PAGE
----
# Highest Common Factor/Lowest Common Multiple

### Start off from Key Skills

The first step in finding both the HCF (Highest Common Factor) and the LCM (Lowest Common Multiple) is to first decompose the numbers in question into a multiple of their prime factors.

Proceed by example:

Decompose 28 into a multiple of its prime factors

= 2

^{2}× 7

Decompose 84 into a multiple of its prime factors

= 2

^{2}× 21

= 2

^{2}× 3 × 7

Decompose 180 into a multiple of its prime factors

= 2

^{2}× 45

= 2

^{2}× 3 × 15

= 2

^{2}× 3

^{2}× 5

### Lowest Common Multiple

Find the LCM of 4,10 and 22

^{2}

10 = 2 × 5

12 = 2 × 6 = 2

^{2}× 3

Extract the **highest power** of each prime factor appearing above, and form a multiple, i.e.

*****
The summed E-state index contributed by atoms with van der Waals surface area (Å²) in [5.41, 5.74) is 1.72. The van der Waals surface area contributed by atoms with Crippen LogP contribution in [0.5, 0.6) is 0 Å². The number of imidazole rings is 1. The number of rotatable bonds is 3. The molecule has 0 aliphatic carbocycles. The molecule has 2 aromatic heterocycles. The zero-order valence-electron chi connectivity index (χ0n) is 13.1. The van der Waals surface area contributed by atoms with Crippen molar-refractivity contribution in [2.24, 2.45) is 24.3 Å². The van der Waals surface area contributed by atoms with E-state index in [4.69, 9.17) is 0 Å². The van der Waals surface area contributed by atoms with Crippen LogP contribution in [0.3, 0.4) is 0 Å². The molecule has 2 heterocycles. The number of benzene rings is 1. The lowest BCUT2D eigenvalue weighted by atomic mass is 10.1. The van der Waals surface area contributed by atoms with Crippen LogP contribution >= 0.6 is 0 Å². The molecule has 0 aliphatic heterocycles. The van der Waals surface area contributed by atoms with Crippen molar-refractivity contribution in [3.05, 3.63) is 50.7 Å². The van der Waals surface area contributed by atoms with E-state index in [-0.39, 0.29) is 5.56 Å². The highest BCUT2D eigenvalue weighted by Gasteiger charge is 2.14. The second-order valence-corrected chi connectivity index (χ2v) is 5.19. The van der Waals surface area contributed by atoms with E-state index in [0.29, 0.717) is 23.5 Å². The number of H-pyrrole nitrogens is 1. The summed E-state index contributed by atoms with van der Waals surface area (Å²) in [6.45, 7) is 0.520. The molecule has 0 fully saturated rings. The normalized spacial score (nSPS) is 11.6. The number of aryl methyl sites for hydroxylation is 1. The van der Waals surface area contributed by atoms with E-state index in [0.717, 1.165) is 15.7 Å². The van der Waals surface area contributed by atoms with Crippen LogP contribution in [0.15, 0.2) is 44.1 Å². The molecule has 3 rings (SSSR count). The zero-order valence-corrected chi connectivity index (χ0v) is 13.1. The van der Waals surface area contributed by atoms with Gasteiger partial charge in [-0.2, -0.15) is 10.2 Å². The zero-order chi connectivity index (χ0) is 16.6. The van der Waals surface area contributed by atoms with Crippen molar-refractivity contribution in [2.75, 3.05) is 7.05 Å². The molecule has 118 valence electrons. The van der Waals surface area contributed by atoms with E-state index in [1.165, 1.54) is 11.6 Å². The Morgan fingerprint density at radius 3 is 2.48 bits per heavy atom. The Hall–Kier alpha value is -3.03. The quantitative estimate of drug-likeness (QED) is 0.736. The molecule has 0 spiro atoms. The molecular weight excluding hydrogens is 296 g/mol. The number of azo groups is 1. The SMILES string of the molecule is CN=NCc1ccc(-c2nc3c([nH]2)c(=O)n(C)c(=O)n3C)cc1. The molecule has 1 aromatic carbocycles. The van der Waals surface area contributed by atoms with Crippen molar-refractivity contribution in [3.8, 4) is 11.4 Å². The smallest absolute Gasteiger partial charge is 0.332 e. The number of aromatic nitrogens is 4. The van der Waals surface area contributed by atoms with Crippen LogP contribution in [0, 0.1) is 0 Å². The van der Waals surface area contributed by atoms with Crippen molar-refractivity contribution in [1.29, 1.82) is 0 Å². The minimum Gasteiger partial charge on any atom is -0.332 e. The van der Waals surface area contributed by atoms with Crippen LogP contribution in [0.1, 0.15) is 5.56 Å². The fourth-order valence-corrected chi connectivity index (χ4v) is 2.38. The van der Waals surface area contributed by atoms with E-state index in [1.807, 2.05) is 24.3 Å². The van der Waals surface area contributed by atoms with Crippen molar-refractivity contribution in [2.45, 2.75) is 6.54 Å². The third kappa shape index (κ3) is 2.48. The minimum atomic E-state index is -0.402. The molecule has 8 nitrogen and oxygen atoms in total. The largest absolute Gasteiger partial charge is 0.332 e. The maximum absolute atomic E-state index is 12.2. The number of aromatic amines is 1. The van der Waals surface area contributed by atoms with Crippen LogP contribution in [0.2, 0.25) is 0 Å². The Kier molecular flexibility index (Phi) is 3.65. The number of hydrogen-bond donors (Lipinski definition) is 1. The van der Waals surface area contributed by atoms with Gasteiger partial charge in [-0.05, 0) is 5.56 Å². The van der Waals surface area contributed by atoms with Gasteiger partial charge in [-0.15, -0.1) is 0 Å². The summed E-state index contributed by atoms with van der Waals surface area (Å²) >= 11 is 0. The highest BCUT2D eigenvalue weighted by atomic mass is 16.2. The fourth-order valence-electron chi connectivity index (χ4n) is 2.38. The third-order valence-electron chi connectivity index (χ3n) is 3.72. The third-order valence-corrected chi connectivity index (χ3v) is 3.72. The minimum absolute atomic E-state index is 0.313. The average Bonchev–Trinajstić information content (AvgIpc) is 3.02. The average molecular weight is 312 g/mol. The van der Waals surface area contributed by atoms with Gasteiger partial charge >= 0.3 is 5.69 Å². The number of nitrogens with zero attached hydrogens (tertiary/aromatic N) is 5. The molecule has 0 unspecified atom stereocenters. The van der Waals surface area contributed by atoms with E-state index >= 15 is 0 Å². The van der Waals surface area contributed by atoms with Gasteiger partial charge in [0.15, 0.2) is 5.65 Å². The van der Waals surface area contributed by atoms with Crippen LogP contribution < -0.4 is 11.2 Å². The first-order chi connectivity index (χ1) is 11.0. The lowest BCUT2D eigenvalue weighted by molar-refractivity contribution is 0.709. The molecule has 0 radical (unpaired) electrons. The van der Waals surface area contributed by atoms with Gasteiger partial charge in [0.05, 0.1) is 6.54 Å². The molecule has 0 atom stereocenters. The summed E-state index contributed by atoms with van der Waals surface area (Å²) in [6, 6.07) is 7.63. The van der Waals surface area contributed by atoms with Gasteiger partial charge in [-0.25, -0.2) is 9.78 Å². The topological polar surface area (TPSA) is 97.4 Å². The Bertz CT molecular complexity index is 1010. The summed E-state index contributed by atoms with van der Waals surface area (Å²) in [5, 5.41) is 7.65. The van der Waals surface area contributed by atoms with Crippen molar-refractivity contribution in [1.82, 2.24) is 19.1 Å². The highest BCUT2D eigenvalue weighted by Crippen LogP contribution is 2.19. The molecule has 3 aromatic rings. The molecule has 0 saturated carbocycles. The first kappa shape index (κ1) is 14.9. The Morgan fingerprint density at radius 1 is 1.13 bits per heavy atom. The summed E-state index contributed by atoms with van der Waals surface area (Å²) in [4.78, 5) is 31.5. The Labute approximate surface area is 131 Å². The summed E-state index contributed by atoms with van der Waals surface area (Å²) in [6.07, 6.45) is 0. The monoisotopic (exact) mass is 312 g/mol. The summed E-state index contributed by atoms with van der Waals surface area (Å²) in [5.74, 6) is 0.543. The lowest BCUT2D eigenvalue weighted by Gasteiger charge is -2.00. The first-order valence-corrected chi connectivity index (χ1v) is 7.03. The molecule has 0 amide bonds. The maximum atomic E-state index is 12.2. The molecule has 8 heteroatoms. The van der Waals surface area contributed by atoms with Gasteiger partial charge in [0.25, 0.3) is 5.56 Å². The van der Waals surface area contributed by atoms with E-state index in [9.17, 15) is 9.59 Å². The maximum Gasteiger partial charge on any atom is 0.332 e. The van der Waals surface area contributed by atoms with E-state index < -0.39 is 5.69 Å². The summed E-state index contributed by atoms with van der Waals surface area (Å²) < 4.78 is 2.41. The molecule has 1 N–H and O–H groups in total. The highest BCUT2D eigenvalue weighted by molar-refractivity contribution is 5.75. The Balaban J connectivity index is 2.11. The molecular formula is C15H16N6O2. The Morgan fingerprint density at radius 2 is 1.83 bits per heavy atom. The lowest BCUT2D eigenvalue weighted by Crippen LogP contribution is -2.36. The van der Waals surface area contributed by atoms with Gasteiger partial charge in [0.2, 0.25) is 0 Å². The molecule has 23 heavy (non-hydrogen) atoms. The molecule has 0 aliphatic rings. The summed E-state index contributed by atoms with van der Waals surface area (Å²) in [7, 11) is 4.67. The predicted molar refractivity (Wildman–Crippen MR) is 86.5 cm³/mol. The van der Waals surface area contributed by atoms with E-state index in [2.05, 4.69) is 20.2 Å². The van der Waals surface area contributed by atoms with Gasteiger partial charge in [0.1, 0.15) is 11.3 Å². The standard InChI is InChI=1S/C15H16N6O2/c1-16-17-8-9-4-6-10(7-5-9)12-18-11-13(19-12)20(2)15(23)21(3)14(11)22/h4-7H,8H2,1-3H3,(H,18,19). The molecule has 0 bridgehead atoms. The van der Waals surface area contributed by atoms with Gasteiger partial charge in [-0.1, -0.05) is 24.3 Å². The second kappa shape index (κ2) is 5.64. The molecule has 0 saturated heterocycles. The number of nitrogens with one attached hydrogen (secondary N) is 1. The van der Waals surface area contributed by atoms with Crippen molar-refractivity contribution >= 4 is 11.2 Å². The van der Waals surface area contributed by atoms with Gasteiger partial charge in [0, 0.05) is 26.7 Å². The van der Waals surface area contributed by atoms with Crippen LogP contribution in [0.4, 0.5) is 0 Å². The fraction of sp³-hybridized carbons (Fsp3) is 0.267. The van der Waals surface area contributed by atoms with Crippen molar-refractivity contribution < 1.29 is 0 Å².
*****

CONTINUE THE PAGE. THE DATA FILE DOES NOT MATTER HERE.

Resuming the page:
^{2}× 3 × 5 = 60

You can usually mentally check your answer to see if it is right, or looks right - we are looking for the number that is a multiple of all three original numbers and we don't want there to be any lower number that is also a multiple of all three numbers.

### Highest Common Factor

Find the HCF of 10, 15 and 30

15 = 3 × 5

30 = 2 × 15 = 2 × 3 × 5

This time, we extract the **lowest power** of prime factors appearing above **but only for those prime factors that appear in the decompostion of each of the original numbers**. So for the above number, the Highest Common Factor is

(5 is the only factor that appears in all decompositions and its lowest power is just 1, corresponding to just 5 itself)

Find the HCF of 28, 42 and 84

^{2}× 7

42 = 2 × 21 = 2 × 3 × 7

84 = 2 × 42 = 2

^{2}× 21 = 2

^{2}× 3 × 7

So the Highest Common Factor is

(3 does not apear in all decompositions so is not considered. The lowest power of 2 is one, i.e. corresponding to just 2 itself)

Quick QuizFind the L.C.M. of a) 10, 15, 40 b) 8,12 c) 10, 25 d) 4,7,21 Find the HCF of a) 9,12 b) 16, 35 c) 8, 40, 56 d) 26, 39, 52 e) 42, 98, 112 |